The Procurement Strategy

The problem with cost reduction strategies is that even when comparing direct campaign effectiveness, the long-term benefits of brand quality can be difficult to measure when trying to gain trust and recognition in the new world of social media. Cost inherently (but not always) affects quality so it is important when designing packaging that we fully understand the benefits and effectiveness of the plethora of finishes and materials in our toolbox.

The good news is that many of the manufacturers, meeting the challenge by being careful with costs and reducing spend during the recession have started to see comfortable balance sheets leading to new investment in premises, technology and machinery.

The packaging holy grail…

I’ve always believed that it’s the little details that count in the battle between good and mediocre design. By understanding the brand message and intended usage it becomes easier to convey this through use of materials and design. But even then, it is important to involve the right people throughout the supply chain from marketing through to manufacturing to ensure that the initial message is communicated in an effective and coherent way.

If you’re looking to promote a product through the viral effects of social marketing, the way it looks on shelf (or tiny .gif thumbnail) is no longer enough. In order to achieve the holy grail of a “YouTube unboxing moment” we must consider the whole opening experience. The unquantifiable and subjective ‘look, feel and quality aspects’ are key to the “I want one of those” effect. It is therefore important, while being conscious of price, to consider all the elements of the packaging such as material choice and design style during the evaluation stage. This way we can begin to really understand the wider effects of packaging upon brand effectiveness and customer opinion.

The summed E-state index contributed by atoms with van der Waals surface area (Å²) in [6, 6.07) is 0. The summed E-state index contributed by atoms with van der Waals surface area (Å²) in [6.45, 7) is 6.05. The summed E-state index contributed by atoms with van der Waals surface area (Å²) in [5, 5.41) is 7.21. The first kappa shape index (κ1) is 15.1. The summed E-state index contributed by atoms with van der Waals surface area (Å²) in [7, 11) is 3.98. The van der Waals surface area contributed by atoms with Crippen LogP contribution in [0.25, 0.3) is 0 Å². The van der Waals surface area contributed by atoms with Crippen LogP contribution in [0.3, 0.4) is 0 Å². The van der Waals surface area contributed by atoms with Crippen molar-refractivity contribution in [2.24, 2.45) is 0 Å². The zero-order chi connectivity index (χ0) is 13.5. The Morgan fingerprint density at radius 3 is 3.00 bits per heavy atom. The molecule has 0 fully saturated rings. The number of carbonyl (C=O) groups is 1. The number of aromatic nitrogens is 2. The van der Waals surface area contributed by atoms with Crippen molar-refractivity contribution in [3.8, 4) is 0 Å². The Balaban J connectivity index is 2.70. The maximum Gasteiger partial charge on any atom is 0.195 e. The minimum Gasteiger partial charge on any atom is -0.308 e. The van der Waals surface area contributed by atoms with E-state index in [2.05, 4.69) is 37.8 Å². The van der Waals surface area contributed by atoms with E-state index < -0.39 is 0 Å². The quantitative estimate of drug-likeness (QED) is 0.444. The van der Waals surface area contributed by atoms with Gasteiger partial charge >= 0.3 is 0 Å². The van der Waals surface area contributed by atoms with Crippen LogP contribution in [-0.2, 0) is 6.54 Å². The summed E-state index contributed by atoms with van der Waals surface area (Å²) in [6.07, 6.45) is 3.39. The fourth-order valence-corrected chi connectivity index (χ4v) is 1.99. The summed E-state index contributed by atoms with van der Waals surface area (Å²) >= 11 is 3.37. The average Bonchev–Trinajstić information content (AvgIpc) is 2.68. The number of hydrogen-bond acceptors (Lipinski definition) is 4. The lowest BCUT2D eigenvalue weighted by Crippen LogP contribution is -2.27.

Why I like making Pop-ups

I love my job, but It has to be said that having to explain what it is that I do to everyone I meet, can become tedious.

“You design boxes?… But aren’t they all square?”

Although technically a ‘square’ (sided) box is actually uncommon, I have to concede that the unrelenting parallelogram has actually become the sequitur of my design career. To begin with, I would explain that it really is more interesting than it sounds. I would then proceed by embellishing in brand names and products that I worked on. Nowadays, I just agree.

Pink PSP Pink PSP detail

I first encountered pop-ups a couple of years into my career; someone showed me a credit card holder and asked if I could replicate something similar. The design was fairly simple: a folder with a slot and a panel which lifted the card when you opened it. This lead me to the realisation that I could add value to the design by presenting the product in a different way. From here on, the packaging became an enhancement to the product rather than purely a method of enclosure.

Guillermo Del Toro Detail 1 Guillermo Del Toro Detail 2 Guillermo Del Toro Production

The packaging company I worked for understandably required me to design in a way which suited their mechanical production lines. This meant that there was a limit to the complexity of the design I could create, but this only heightened the appeal of my self induced challenge.

Reindeer Pop-up  Church Scene

I spent the following months trying to find different ways to display the product while creating a design that could be automated. I dissected pop-up books, browsed through guides and instructions, copied and read up on some remarkable designers until I had visualised and replicated all of the main constituents of typical pop-up construction.

My first design took a while to migrate into a real product (I designed it with a view to creating the greatest movement with minimum assembly) and I was immensely proud when it was used in production.

One of my favourites

Each time since where the opportunity has arisen, my childlike enthusiasm has become difficult to contain. I will happily stay up all night cutting and sticking until the final iteration is successful.

Heavy Trash the making 1 Heavy Trash the making 2 Heavy Trash the making 3 Heavy Trash the making 4 Heavy Trash the making 5 Heavy Trash Studio

Heavy Trash page 1 Heavy Trash eyes-brain Heavy Trash Head

From “Heavy Trash- I want Oblivion” Video – check it out here

The challenge with pop-up design is turning a flat piece of artwork into a 3D moving scene. For products where I’ve been able to work directly with the illustrator or key artwork, this process is much more fluid. But whether I’ve been involved at the start or fixing a design problem later, the consummation of adding value and creating something from the original shape is greatly satisfying.